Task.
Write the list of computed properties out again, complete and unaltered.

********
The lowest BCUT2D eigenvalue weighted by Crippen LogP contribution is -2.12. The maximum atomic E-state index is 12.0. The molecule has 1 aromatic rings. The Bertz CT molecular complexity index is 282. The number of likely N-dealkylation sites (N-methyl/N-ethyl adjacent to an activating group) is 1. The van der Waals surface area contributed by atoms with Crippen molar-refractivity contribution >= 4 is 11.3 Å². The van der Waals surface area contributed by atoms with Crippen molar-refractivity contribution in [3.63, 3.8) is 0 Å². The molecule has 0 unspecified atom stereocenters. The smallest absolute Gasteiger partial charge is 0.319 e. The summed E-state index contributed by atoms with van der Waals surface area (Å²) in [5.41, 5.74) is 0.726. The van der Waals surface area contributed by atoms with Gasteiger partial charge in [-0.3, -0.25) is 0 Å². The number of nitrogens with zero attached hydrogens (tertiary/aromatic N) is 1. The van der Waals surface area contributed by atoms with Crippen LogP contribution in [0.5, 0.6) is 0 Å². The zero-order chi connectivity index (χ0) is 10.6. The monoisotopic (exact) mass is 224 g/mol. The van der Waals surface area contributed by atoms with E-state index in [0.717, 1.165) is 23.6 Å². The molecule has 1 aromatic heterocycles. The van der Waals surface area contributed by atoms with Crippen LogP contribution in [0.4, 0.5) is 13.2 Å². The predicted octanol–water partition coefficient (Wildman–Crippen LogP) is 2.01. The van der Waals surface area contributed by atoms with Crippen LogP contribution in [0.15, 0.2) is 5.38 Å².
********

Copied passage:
The lowest BCUT2D eigenvalue weighted by Crippen LogP contribution is -2.12. The maximum atomic E-state index is 12.0. The molecule has 1 aromatic rings. The Bertz CT molecular complexity index is 282. The number of likely N-dealkylation sites (N-methyl/N-ethyl adjacent to an activating group) is 1. The van der Waals surface area contributed by atoms with Crippen molar-refractivity contribution >= 4 is 11.3 Å². The van der Waals surface area contributed by atoms with Crippen molar-refractivity contribution in [3.63, 3.8) is 0 Å². The molecule has 0 unspecified atom stereocenters. The smallest absolute Gasteiger partial charge is 0.319 e. The summed E-state index contributed by atoms with van der Waals surface area (Å²) in [5.41, 5.74) is 0.726. The van der Waals surface area contributed by atoms with Gasteiger partial charge in [-0.3, -0.25) is 0 Å². The number of nitrogens with zero attached hydrogens (tertiary/aromatic N) is 1. The van der Waals surface area contributed by atoms with Crippen LogP contribution in [0.5, 0.6) is 0 Å². The zero-order chi connectivity index (χ0) is 10.6. The monoisotopic (exact) mass is 224 g/mol. The van der Waals surface area contributed by atoms with E-state index in [0.717, 1.165) is 23.6 Å². The molecule has 1 aromatic heterocycles. The van der Waals surface area contributed by atoms with Crippen LogP contribution in [0.4, 0.5) is 13.2 Å². The predicted octanol–water partition coefficient (Wildman–Crippen LogP) is 2.01. The van der Waals surface area contributed by atoms with Crippen LogP contribution in [0.15, 0.2) is 5.38 Å².